The Wallace Collection

The Wallace Collection, A Family Collection, A National Museum, An International Treasure House
  • Wrapper
  • Unknown Artist / Maker
  • Germany
  • c. 1580
  • Steel and copper alloy
  • Weight: 0.725 kg
  • A199
  • European Armoury I
Images & Media
Further Reading
  • Wrapper or reinforcing bevor, designed to be worn on a close-helmet in the free tourney. The left side of the piece is prolonged and bossed to fit over the pivot of the visor; both sides are embossed in two places so that the straps for attachment around the back of the head will sit flush with the inner face. A single gorget-plate has been riveted to the lower edge of the face-plate, with a turned-under and sunk border and roped edge; decorated with eleven brass-capped rivets. The falling bevor A198 is of similar workmanship.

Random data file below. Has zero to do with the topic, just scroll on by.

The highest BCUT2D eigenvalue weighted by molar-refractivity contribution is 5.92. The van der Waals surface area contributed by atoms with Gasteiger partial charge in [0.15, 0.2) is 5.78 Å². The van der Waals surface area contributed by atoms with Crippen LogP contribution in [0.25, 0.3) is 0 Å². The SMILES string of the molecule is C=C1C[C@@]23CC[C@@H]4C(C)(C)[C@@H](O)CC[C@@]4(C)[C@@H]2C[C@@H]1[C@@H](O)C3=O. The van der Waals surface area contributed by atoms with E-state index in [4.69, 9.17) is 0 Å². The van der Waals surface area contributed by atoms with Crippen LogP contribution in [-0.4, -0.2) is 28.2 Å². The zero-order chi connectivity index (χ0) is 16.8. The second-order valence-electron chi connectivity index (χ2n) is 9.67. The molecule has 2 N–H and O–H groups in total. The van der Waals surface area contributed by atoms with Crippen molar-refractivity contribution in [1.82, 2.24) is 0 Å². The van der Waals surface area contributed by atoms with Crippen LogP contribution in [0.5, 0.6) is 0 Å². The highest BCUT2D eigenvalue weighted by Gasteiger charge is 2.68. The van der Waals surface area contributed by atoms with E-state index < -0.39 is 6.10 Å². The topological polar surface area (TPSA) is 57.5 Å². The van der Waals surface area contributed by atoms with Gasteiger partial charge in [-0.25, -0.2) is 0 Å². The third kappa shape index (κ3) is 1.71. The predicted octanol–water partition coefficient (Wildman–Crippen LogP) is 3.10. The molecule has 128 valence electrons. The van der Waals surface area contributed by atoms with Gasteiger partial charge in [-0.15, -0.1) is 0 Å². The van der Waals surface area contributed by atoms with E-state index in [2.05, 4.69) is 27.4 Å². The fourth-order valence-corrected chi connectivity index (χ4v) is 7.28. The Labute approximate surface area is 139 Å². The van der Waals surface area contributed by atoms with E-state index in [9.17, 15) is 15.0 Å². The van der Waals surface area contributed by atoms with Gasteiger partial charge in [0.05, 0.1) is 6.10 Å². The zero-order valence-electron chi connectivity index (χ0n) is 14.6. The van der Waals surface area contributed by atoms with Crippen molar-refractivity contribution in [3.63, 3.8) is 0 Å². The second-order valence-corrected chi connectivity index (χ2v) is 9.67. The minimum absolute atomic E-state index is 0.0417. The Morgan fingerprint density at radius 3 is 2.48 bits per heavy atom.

The free tourney (Germ. Freiturnier) was a special version of the traditional ‘mêlée’ tournament. It was characteristic of chivalric festivals in the German Lands, although it was not exclusive to them; free tourneys are also documented in the Low Countries and England. The free tourney represented an attempt to reconstruct the archetypal medieval battle as described in the chivalric romances- affairs fought exclusively by knights on horseback, rich in opportunities for knightly derring-do which at the same time were stripped of inconvenient modern truths such as pike-wielding, gun-toting infantry. In the free tourney two teams of around ten or more mounted men-at-arms first charged each other in an encounter with lances, before drawing swords and setting to for as long as the judges and ladies deemed appropriate. Special reinforcing pieces were worn in the free tourney however they were usually designed to be subtle and unobtrusive, so as not to depart too far from the appearance of men in war armour. Above all the free tourney was a profound test of a knight’s riding ability, close-combat with the sword requiring very intense and sometimes violent manoeuvres at the canter and gallop. Leg armour for the free tourney in the second half of the sixteenth century therefore was cut away around the inner surfaces of the legs, allowing a closer contact with the horse’s sides and thus guaranteeing the best possible communication between horse and rider. Since the fighting conditions were prescribed and limited to mounted combat, protection for the legs could be reduced in favour of comfort in a way that was not permissible for heavy cavalry operations on the battlefield.